Commission to hear dispute over funding for reserves-tax campaign

Initiative backers call opponents a front for oil industry interests

Posted: Friday, September 22, 2006

JUNEAU - Sponsors of an initiative to tax the leaseholders of the state's natural gas reserves want the Alaska Public Offices Commission to force an opposing group to disclose where its money is coming from.

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The group, Alaska's Future, spent more than $33,000 by the end of August on advertising against the tax initiative, according to a report filed with APOC.

The tax proposal would charge the leaseholders of the North Slope's 35 trillion cubic feet of gas reserves $1 billion for each year a gas pipeline is not in operation. Sponsors say the tax would force construction of a gas pipeline, while Gov. Frank Murkowski and oil industry representatives say the expense of it would kill the project.

Voters will decide Nov. 7 whether the tax plan becomes law.

On Thursday, the commission set a hearing for Oct. 11 and directed APOC staff to complete an investigation and report by Oct. 6.

Two of the three initiative sponsors, Democratic Reps. Harry Crawford and Eric Croft of Anchorage, filed the complaint against Alaska's Future. They call the organization a front for oil industry interests who are trying not only to influence the election results of their ballot initiative, but are also targeting Crawford in his re-election bid.

Crawford faces Republican challenger Jeff Gonnason in the general election. Croft lost the Democratic gubernatorial primary to Tony Knowles and will give up his legislative seat in January.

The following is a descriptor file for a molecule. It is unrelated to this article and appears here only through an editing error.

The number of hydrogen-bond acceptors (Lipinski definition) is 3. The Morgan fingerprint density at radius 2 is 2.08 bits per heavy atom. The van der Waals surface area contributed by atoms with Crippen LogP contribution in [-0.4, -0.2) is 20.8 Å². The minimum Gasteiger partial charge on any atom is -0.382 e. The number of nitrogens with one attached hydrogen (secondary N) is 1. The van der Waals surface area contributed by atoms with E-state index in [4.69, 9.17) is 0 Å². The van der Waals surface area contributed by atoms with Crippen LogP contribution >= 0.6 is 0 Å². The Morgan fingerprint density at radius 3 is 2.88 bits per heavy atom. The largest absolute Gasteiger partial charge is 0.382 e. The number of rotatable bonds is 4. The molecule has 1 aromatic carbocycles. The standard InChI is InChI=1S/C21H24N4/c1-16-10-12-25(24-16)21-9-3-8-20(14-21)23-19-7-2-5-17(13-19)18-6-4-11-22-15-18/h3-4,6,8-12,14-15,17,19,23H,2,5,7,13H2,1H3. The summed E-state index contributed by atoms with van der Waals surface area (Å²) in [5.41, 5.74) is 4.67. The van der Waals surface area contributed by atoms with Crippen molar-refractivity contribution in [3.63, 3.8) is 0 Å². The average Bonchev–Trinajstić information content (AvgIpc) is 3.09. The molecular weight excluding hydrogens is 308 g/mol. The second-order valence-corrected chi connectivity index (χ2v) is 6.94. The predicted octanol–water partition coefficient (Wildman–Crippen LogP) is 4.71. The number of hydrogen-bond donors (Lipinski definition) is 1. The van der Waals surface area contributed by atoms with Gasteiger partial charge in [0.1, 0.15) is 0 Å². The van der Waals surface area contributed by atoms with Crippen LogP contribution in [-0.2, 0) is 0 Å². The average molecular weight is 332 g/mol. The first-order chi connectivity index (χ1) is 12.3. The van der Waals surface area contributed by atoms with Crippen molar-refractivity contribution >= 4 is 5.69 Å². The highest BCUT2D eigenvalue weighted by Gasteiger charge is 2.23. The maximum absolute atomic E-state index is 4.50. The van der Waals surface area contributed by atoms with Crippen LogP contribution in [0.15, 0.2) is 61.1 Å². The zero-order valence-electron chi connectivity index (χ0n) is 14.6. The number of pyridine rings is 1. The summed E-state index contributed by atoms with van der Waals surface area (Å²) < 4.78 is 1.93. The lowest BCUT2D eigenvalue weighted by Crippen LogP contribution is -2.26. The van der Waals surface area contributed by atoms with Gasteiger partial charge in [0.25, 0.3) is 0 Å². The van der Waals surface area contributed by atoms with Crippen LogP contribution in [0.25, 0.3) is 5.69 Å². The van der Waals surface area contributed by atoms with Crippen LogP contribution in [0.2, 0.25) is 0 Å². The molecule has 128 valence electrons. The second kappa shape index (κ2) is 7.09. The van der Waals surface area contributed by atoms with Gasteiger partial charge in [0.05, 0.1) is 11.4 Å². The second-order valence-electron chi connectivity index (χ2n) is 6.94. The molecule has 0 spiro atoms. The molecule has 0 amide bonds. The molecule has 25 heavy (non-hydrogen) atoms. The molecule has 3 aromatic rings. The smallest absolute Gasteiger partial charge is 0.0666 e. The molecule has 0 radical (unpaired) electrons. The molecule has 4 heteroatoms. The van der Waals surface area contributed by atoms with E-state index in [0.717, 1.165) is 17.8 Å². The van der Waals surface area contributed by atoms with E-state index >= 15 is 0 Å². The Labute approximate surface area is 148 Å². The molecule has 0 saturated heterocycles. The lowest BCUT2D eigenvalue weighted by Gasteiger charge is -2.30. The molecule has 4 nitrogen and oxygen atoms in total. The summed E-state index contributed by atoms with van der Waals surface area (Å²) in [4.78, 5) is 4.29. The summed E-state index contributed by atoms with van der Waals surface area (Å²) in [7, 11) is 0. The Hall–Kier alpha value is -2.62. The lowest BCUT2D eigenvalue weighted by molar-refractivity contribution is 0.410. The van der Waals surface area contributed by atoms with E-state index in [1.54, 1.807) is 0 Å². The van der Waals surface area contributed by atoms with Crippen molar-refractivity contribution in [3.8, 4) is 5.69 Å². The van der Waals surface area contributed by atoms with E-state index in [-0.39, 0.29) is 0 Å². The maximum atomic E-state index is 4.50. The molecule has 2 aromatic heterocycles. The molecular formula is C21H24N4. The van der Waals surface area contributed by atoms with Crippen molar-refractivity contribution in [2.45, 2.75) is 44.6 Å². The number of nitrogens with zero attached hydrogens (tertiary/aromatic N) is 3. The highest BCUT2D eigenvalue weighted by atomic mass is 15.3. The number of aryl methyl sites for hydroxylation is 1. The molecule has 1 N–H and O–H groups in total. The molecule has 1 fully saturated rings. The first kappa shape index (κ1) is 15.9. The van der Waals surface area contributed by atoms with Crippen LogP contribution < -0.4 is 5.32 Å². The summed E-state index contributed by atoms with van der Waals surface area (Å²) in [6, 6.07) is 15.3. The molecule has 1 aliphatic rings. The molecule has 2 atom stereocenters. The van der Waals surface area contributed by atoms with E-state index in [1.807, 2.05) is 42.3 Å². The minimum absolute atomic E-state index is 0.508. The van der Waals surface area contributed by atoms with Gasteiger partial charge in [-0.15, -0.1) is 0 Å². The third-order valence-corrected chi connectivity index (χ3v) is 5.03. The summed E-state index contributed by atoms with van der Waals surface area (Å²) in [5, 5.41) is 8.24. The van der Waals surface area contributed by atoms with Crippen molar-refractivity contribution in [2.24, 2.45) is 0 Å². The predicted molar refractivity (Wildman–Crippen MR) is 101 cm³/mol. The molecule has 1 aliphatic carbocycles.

Around the time of the Aug. 22 election, Crawford and Croft's complaint reads, Alaska's Future started running television advertisements with pictures of the two lawmakers, suggesting that their initiative would kill the chances of Alaska building a gas pipeline. The commercial flashes the message "Kill the Reserves Tax" at the end.

Crawford and Croft claim Alaska's Future violated the state's initiative disclosure requirements by running those advertisements without naming their contributors and expenditures. Further, because the ad names a candidate for office, the legislators allege Alaska's Future broke the law by accepting illegal contributions to defeat Crawford without making the required disclosures.

"Who is it? That's all we really want to know," Crawford said. "Were they set up as a shill for the oil companies to distribute this advertising money without there being anything to point to?"

Alaska's Future was formed last October as a tax-exempt, nonprofit corporation to promote a $25 billion gas pipeline project proposed by BP, ConocoPhillips and Exxon Mobil Corp. The group has been mum about its donors, although BP Exploration (Alaska) Inc. has twice acknowledged that it had given money to the group.

The three people listed as incorporators of Alaska's Future are attorneys with the law firm Patton Boggs LLP in Washington, D.C. Three Alaskans are listed as directors: George Culpepper Jr. of Anchorage, Shane Langland of Anchorage and Brandon Maitlan of Fairbanks.

Crawford and Croft say Alaska's Future must list its contributors and expenditures because it qualifies as a "group" under Alaska's campaign finance laws.

Alaska campaign laws define a group as two or more individuals who organize for the principal purpose of influencing the outcome of one or more elections.

In response, Timothy McKeever, an attorney representing Alaska's Future, said the organization does not meet the state definition and should not have to register as a group or report its donations or expenditures.

"Alaska's Future has been active on a number of issues of broad interest to Alaskans and its members," McKeever wrote in his Wednesday filing with APOC.

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